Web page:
To improve traffic safety across California, the Business, Transportation and Housing Agency approved 274 state and local applicants to receive about $87 million in federally-funded traffic safety grants the Office of Traffic Safety administers. The grant-funded programs will help combat alcohol and drug-impaired driving, encourage seat belt and child safety seat usage, fight distracted driving and enhance law enforcement activities.

“These traffic safety grants will help save lives and improve public safety across California,” said Acting Secretary Brian Kelly. “These programs crack down on dangerous activities like texting and driving while also seeking to change behavior through public education and new research.”

New grants will also expand the number of local special prosecutors dedicated to alcohol and drug-impaired driving cases and fund new lab testing equipment and drug detection training to increase successful prosecution of alcohol and drug-impaired driving cases.

Several key grants will also seek to improve active transportation in California by combating recent increases in serious pedestrian and bicycle crashes. The Pedestrian Safety Guide and Countermeasure Selection System will be expanded to include older adults, distracted walkers and victims of speeding. Free expert technical assistance and staff training in pedestrian and bicycle safety will be offered by the University of California to local communities. Grants will also support the California Active Transportation Safety Information Pages, a website that encourages and promotes safety for pedestrians, bicyclists and other non-motorized road users in California.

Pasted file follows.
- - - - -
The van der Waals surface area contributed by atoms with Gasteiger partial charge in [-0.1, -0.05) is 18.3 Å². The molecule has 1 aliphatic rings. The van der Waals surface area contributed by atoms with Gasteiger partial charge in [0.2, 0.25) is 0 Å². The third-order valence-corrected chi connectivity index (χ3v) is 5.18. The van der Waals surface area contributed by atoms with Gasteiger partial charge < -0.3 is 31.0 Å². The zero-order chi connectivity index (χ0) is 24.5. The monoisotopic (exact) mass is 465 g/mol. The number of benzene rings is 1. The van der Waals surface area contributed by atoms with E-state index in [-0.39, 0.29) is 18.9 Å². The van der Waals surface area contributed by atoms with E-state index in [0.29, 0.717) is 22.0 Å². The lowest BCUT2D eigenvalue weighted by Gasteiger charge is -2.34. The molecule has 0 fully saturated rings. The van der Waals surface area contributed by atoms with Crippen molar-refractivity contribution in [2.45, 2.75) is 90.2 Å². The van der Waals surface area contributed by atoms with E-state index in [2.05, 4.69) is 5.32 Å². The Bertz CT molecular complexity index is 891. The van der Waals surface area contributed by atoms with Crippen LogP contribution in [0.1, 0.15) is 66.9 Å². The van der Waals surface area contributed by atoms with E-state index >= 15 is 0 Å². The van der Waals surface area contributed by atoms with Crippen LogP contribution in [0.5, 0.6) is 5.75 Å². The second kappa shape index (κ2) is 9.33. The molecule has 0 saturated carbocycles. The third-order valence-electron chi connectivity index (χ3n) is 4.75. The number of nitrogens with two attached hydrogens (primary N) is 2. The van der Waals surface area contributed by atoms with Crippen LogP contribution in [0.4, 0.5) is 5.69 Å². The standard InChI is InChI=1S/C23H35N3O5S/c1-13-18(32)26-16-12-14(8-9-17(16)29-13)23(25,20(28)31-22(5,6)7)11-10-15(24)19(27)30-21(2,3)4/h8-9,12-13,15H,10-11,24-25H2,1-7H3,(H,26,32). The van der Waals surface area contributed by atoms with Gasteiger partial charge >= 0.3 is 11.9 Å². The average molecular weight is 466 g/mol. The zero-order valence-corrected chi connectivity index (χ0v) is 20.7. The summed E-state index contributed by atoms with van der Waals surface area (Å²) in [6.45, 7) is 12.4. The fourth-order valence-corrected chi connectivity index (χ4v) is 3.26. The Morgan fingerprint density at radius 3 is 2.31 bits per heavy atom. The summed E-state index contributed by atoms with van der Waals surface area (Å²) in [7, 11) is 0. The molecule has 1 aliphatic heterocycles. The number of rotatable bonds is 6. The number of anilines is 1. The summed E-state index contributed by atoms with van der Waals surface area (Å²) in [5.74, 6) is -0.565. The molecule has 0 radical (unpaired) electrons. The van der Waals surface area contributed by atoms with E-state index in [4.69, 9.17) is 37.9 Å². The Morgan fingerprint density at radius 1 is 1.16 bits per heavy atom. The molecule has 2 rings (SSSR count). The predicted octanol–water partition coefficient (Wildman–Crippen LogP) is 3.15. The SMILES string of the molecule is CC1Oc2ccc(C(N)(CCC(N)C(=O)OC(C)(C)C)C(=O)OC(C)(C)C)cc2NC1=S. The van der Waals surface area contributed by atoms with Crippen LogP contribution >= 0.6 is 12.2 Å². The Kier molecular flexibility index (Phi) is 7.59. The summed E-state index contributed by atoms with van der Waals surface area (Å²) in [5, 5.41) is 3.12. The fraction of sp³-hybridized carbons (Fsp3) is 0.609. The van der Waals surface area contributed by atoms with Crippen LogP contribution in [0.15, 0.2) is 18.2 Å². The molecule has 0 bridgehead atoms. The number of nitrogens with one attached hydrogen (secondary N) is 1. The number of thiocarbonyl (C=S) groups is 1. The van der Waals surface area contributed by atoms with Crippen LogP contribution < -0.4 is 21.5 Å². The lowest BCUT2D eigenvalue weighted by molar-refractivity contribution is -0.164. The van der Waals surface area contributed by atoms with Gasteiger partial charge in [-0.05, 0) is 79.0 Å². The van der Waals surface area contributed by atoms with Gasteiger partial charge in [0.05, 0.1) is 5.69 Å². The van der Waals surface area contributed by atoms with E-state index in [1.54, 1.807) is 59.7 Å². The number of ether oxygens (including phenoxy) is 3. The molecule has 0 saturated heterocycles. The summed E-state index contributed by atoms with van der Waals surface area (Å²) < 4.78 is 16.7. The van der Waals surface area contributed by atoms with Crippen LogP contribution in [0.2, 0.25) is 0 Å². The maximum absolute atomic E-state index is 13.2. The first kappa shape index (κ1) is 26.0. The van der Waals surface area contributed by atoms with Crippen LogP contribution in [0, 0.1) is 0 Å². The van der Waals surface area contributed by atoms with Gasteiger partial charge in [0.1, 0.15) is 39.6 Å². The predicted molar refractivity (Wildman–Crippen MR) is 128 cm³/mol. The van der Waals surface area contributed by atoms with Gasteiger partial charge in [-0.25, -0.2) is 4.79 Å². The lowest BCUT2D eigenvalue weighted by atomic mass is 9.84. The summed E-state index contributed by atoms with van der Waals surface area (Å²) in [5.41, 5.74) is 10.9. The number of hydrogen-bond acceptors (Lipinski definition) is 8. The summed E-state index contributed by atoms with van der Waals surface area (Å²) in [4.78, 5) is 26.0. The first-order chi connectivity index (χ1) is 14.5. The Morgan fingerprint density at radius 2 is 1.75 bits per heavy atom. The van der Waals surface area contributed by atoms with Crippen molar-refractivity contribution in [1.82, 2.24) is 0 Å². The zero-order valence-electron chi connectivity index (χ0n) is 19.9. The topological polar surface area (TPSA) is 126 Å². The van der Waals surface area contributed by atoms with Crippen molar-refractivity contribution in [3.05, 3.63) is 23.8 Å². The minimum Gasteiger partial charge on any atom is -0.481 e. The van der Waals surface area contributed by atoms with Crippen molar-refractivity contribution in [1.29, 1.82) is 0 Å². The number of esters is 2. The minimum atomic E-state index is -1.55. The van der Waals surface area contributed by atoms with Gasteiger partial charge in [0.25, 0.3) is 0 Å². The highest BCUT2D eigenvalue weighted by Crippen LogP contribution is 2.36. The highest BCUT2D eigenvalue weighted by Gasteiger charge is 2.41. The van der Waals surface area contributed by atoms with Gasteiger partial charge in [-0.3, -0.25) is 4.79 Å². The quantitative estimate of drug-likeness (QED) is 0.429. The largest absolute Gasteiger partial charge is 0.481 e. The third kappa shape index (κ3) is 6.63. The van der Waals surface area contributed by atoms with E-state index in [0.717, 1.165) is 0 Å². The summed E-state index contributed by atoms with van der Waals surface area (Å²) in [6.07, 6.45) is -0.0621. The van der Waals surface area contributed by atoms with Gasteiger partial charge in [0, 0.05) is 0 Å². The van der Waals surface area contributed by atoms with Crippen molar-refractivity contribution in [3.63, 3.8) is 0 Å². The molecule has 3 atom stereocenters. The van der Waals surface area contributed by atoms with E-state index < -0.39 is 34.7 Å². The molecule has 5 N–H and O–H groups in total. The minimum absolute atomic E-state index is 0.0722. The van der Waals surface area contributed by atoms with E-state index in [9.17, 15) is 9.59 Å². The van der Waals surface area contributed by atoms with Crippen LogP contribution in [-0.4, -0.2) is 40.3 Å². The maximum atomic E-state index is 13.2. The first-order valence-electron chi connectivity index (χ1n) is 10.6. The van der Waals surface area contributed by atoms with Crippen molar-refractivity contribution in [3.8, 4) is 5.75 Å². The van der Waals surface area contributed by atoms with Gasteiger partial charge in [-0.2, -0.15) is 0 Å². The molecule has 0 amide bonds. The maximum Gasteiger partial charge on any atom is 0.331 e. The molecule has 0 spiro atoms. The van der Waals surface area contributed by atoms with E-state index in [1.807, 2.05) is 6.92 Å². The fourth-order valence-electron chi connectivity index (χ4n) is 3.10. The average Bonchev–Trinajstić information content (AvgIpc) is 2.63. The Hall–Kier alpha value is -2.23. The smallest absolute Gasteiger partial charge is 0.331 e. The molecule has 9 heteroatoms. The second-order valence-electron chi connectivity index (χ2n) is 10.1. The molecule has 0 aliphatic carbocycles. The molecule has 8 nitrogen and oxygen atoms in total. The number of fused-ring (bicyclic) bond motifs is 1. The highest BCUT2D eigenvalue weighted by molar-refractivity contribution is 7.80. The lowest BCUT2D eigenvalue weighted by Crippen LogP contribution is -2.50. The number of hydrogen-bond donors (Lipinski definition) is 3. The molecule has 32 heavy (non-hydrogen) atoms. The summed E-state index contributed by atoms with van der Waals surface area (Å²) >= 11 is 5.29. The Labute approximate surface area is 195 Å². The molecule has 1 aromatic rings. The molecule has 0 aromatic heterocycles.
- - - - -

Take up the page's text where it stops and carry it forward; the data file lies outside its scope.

Other key statewide programs funded through these grants include:

  • Department of Motor Vehicles research studies regarding substance abuse, fatal crashes and distracted driving.
  • California Department of Public Health webinars to increase using booster seats and provide National Child Passenger Safety Technician certification courses.
  • Expansing “It’s Up to All of Us,” a CDPH pedestrian and bicycle safety campaign.
  • California Highway Patrol (CHP) distracted driving enforcement and public education campaigns.
  • Specialized CHP driver drug detection training for law enforcement.
  • CHP’s “Every 15 Minutes” high-school assembly program and sober graduation events.
  • University of California research grants regarding motorcycle safety, seat belt usage, and pedestrian and bicycle safety.

On July 1, the Business Transportation and Housing Agency will no longer exist and will become the Transportation Agency in accordance with the governor’s government reorganization plan signed into law in 2012. The new Transportation Agency will be responsible for transportation-related departments within the state: Caltrans, DMV, New Motor Vehicle Board, CHP, Board of Pilot Commissioners, California Transportation Commission, California High-Speed Rail and the Office of Traffic Safety.

The grant program begins Oct. 1. For more information, visit